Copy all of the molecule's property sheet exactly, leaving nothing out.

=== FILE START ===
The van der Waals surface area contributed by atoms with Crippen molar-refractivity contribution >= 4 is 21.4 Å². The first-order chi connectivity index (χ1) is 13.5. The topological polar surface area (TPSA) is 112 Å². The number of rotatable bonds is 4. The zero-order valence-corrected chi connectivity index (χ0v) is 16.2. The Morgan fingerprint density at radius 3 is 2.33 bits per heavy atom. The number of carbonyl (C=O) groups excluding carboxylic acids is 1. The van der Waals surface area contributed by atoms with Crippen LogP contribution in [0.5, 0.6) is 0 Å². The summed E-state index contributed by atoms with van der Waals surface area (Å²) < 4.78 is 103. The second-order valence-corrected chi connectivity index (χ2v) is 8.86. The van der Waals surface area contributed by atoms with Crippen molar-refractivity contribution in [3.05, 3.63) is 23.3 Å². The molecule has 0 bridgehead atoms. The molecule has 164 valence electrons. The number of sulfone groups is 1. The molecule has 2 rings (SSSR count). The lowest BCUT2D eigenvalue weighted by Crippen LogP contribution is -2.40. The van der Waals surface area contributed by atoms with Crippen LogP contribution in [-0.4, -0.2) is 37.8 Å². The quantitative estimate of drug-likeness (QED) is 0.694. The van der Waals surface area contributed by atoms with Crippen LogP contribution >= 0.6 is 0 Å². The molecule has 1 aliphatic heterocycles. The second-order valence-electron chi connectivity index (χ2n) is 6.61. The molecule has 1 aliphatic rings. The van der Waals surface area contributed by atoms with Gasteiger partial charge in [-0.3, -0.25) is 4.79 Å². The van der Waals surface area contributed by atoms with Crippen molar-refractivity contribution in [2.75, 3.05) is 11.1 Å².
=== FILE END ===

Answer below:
The van der Waals surface area contributed by atoms with Crippen molar-refractivity contribution >= 4 is 21.4 Å². The first-order chi connectivity index (χ1) is 13.5. The topological polar surface area (TPSA) is 112 Å². The number of rotatable bonds is 4. The zero-order valence-corrected chi connectivity index (χ0v) is 16.2. The Morgan fingerprint density at radius 3 is 2.33 bits per heavy atom. The number of carbonyl (C=O) groups excluding carboxylic acids is 1. The van der Waals surface area contributed by atoms with Crippen LogP contribution in [0.5, 0.6) is 0 Å². The summed E-state index contributed by atoms with van der Waals surface area (Å²) < 4.78 is 103. The second-order valence-corrected chi connectivity index (χ2v) is 8.86. The van der Waals surface area contributed by atoms with Crippen molar-refractivity contribution in [3.05, 3.63) is 23.3 Å². The molecule has 0 bridgehead atoms. The molecule has 164 valence electrons. The number of sulfone groups is 1. The molecule has 2 rings (SSSR count). The lowest BCUT2D eigenvalue weighted by Crippen LogP contribution is -2.40. The van der Waals surface area contributed by atoms with Crippen LogP contribution in [-0.4, -0.2) is 37.8 Å². The quantitative estimate of drug-likeness (QED) is 0.694. The van der Waals surface area contributed by atoms with Crippen LogP contribution >= 0.6 is 0 Å². The molecule has 1 aliphatic heterocycles. The second-order valence-electron chi connectivity index (χ2n) is 6.61. The molecule has 1 aliphatic rings. The van der Waals surface area contributed by atoms with Gasteiger partial charge in [-0.3, -0.25) is 4.79 Å². The van der Waals surface area contributed by atoms with Crippen molar-refractivity contribution in [2.75, 3.05) is 11.1 Å².